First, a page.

As I sat for an hour on an unmoving train about 15 minutes from my destinaton while the conductors waited for freight traffic, I couldn't help but think that the train schedules could be optimized to prevent these sorts of delays. We know how fast trains can go, how many there are, and the set routes for every train on the tracks at any given time. Since trains infrequently leave enter stretches of track, we can model the trains with the classic transport equation, and predict when and where shocks will occur with relative ease. With this information and desired departure/arrival times, we can plug the data into standard optimization routines to minimize the delay. This would probably even speed up the major freight railways that pay money for track priority.
Rants about train delays aside, I've been thinking recently about how optimization appears almost everywhere in science and engineering. Optimal controllers help us drive our airplanes and fly our cars. Our numerical methods used for physics simulations are optimized for accuracy and in many cases speed of computation. Most technology is optimized to meet size/cost/aesthetic constraints. Even outside of "traditional" hard science, optimization can be found behind the scenes, and for the rest of this blog post I'll talk about some interesting and personally relevant optimization applications.
One of the most important optimization routines to a twenty-something graduate student is how Netflix decides which movies that we like. Essentially, they create a sparse matrix (which is also low rank because it's pretty much physically impossible to watch everything on Netflix) out of all the movies you've watched. Then they compare the average ratings of everybody else who has watched those movies, and movies in the same genre (organized as rows or columns in the "movie space" matrix). Based off of this they use optimization routines to fill in the empty rows of your movie matrix while keeping it as similar to what you've said about your rating preferences as possible. In 2006 Netflix initiated the Netflix Prize to find the best algorithm, with a grand prize of $1M. The moral of the story? Rate everything you watch on netlfix to get better recommendations.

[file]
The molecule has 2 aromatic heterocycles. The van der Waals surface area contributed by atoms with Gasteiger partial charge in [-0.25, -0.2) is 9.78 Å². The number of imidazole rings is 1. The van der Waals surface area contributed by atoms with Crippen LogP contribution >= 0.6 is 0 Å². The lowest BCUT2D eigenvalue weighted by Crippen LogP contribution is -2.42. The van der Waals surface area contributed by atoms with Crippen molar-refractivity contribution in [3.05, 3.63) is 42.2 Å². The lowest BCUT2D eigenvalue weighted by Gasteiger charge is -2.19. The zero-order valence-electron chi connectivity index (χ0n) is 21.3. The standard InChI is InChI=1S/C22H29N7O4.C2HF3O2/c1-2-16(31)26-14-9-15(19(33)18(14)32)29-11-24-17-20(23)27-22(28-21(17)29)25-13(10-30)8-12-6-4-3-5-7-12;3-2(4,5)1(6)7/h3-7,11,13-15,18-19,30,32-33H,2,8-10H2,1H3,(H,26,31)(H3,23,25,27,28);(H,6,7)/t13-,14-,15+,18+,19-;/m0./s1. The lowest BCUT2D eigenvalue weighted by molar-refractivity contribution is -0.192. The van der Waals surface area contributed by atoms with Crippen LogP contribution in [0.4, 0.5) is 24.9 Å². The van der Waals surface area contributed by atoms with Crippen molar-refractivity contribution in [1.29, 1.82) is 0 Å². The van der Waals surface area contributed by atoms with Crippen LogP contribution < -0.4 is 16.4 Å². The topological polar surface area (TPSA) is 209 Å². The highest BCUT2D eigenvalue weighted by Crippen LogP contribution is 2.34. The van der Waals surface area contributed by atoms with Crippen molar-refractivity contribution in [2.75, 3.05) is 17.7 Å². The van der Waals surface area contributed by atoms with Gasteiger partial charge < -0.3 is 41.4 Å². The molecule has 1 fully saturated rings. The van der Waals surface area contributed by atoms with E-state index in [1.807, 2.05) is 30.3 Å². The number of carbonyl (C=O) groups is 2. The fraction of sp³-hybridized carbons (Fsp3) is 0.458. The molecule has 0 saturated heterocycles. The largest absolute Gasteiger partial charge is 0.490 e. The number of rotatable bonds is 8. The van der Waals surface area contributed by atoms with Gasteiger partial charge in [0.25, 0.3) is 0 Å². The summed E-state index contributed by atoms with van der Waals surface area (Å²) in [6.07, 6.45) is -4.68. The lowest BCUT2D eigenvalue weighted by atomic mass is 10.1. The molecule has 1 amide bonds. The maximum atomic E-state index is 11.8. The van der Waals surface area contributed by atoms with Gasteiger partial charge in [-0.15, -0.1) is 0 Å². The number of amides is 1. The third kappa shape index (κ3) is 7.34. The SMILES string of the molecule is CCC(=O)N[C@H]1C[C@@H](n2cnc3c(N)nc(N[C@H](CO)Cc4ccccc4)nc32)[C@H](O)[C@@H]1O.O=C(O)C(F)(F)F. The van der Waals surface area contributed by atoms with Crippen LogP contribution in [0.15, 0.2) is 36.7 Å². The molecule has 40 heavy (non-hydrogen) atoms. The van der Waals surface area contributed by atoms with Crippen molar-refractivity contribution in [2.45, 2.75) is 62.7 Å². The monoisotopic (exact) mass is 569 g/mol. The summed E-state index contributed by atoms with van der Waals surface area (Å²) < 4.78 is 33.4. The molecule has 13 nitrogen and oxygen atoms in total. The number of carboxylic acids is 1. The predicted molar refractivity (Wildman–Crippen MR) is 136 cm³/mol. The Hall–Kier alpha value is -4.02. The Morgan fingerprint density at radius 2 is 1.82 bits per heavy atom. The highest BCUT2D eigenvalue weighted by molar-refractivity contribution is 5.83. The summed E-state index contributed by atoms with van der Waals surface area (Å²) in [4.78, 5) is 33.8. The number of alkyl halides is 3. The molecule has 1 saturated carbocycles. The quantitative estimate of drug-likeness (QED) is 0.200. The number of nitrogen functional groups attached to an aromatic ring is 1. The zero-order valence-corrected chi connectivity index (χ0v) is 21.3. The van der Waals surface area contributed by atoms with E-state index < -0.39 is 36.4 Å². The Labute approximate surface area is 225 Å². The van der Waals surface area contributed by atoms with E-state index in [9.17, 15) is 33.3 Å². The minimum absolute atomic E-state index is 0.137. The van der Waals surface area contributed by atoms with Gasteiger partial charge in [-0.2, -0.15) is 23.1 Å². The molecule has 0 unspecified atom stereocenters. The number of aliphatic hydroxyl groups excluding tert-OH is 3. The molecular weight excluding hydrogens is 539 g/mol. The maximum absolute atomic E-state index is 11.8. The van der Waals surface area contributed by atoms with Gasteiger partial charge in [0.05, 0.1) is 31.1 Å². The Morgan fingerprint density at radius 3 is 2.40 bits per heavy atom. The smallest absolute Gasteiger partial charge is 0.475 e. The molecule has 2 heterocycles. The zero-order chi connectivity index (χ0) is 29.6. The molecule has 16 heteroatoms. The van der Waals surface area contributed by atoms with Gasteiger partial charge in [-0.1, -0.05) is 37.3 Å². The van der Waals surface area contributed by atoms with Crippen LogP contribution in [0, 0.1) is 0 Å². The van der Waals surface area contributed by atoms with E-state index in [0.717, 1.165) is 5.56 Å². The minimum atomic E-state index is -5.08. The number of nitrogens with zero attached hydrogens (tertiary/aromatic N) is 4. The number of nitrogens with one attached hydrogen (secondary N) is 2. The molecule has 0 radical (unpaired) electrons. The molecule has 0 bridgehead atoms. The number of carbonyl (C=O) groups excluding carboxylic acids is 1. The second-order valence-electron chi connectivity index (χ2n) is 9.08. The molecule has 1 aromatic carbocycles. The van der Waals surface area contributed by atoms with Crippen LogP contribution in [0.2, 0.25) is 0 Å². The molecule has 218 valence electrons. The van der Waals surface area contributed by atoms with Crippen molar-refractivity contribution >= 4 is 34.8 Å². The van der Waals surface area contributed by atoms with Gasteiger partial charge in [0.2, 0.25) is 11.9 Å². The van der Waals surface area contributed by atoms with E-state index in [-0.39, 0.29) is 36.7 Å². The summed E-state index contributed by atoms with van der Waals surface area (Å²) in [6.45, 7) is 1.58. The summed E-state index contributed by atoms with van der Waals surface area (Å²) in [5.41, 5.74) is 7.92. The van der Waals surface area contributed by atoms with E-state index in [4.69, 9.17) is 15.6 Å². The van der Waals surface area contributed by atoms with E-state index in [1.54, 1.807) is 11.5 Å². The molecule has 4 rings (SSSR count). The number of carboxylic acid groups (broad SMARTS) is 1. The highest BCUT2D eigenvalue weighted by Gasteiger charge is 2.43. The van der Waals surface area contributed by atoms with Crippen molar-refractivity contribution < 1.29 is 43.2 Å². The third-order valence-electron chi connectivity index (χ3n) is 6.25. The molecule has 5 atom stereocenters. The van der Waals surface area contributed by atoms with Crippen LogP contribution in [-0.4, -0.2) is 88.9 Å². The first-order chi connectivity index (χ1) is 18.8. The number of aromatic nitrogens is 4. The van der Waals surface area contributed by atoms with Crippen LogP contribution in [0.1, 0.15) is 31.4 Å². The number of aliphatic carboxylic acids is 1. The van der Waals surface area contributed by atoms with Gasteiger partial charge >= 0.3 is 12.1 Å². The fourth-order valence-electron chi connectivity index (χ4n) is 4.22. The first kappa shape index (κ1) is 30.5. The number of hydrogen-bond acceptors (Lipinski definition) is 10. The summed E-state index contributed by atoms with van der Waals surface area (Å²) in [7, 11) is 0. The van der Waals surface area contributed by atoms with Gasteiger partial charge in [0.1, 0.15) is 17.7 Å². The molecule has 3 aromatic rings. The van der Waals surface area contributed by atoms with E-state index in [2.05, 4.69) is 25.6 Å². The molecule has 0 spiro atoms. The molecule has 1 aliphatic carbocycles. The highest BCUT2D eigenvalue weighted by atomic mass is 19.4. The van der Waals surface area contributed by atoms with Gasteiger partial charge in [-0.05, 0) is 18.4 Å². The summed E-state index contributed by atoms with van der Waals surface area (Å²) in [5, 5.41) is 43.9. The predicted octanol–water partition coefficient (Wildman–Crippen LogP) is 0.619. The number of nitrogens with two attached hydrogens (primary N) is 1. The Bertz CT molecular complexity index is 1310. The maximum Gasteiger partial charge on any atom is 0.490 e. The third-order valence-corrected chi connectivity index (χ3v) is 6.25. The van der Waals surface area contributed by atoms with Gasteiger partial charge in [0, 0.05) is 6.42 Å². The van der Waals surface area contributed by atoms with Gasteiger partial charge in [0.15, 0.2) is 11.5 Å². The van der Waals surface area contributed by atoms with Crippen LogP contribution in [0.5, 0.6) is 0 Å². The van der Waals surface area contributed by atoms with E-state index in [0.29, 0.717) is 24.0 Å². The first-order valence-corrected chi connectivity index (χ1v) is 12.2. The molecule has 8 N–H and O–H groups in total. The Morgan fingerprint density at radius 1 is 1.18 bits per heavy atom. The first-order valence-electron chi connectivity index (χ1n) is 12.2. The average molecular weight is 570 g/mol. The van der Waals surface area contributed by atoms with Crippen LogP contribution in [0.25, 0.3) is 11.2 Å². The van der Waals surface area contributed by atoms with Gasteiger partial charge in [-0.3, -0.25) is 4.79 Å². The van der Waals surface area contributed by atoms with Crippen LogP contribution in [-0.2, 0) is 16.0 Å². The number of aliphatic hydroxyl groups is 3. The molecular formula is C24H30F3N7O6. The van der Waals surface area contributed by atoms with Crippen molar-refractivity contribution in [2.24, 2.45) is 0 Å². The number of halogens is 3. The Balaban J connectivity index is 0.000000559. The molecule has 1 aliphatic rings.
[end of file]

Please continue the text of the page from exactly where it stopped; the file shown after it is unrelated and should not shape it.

Another personally important relevant topic is building climate control. Most basic thermostats work in an on/off fashion. When it's too hot/cold, the system goes on. When it's within an acceptable range, the system turns off. But what is the best range for personal comfort? Or for energy cost? Now it becomes a problem of decided the right thresholds to maximize personal comfort while minimizing the client's energy bill. Going up a step in the process, buildings have to be designed in the best way to heat/cool relevant areas. This requires knowledge of air and heat dynamics, and there are several interesting optimization papers trying to improve the efficiency of climate control in buildings.
As a student of applied mathematics, optimization is everywhere. Every problem we want to solve by computer turns into optimizing the accuracy subject to the constraints of your algorithm and processor. I've been learning a lot of theory this semester in graduate school, but at the end of the semester almost every class has turned into "What's the best we can do when we can't write the solution down anymore?" As I progress in research, I will probably find a problem, proceed as far as I can analytically, and then utilize or develop the optimization routines necessary to solve the problem numerically. This proces hopefully results in something new.